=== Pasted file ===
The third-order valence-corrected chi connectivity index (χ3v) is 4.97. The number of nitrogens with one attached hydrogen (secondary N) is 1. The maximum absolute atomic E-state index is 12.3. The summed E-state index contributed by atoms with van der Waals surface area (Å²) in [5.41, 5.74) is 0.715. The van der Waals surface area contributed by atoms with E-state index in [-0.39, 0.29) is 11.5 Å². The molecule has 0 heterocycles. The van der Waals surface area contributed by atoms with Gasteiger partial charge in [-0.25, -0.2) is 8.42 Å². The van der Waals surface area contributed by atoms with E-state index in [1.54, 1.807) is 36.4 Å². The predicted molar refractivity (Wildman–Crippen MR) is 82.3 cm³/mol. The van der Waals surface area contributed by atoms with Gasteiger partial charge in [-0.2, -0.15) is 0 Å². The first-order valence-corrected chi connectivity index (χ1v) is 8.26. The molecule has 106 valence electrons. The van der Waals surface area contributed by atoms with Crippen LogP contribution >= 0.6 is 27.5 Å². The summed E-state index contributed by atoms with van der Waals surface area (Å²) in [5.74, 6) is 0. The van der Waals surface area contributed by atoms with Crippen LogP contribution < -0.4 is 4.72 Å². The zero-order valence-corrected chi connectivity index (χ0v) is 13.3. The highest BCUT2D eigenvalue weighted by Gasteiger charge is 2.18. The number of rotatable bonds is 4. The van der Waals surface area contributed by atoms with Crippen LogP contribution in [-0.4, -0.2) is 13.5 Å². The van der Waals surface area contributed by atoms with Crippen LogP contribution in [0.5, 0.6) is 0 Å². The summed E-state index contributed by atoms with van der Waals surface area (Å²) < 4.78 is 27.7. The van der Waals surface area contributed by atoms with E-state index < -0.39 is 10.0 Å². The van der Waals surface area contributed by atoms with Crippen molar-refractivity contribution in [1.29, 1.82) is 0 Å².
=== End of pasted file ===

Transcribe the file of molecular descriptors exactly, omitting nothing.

The third-order valence-corrected chi connectivity index (χ3v) is 4.97. The number of nitrogens with one attached hydrogen (secondary N) is 1. The maximum absolute atomic E-state index is 12.3. The summed E-state index contributed by atoms with van der Waals surface area (Å²) in [5.41, 5.74) is 0.715. The van der Waals surface area contributed by atoms with E-state index in [-0.39, 0.29) is 11.5 Å². The molecule has 0 heterocycles. The van der Waals surface area contributed by atoms with Gasteiger partial charge in [-0.25, -0.2) is 8.42 Å². The van der Waals surface area contributed by atoms with E-state index in [1.54, 1.807) is 36.4 Å². The predicted molar refractivity (Wildman–Crippen MR) is 82.3 cm³/mol. The van der Waals surface area contributed by atoms with Gasteiger partial charge in [-0.2, -0.15) is 0 Å². The first-order valence-corrected chi connectivity index (χ1v) is 8.26. The molecule has 106 valence electrons. The van der Waals surface area contributed by atoms with Crippen LogP contribution >= 0.6 is 27.5 Å². The summed E-state index contributed by atoms with van der Waals surface area (Å²) in [5.74, 6) is 0. The van der Waals surface area contributed by atoms with Crippen LogP contribution < -0.4 is 4.72 Å². The zero-order valence-corrected chi connectivity index (χ0v) is 13.3. The highest BCUT2D eigenvalue weighted by Gasteiger charge is 2.18. The number of rotatable bonds is 4. The van der Waals surface area contributed by atoms with Crippen LogP contribution in [-0.4, -0.2) is 13.5 Å². The van der Waals surface area contributed by atoms with Crippen LogP contribution in [0.5, 0.6) is 0 Å². The summed E-state index contributed by atoms with van der Waals surface area (Å²) < 4.78 is 27.7. The van der Waals surface area contributed by atoms with E-state index < -0.39 is 10.0 Å². The van der Waals surface area contributed by atoms with Crippen molar-refractivity contribution in [1.29, 1.82) is 0 Å².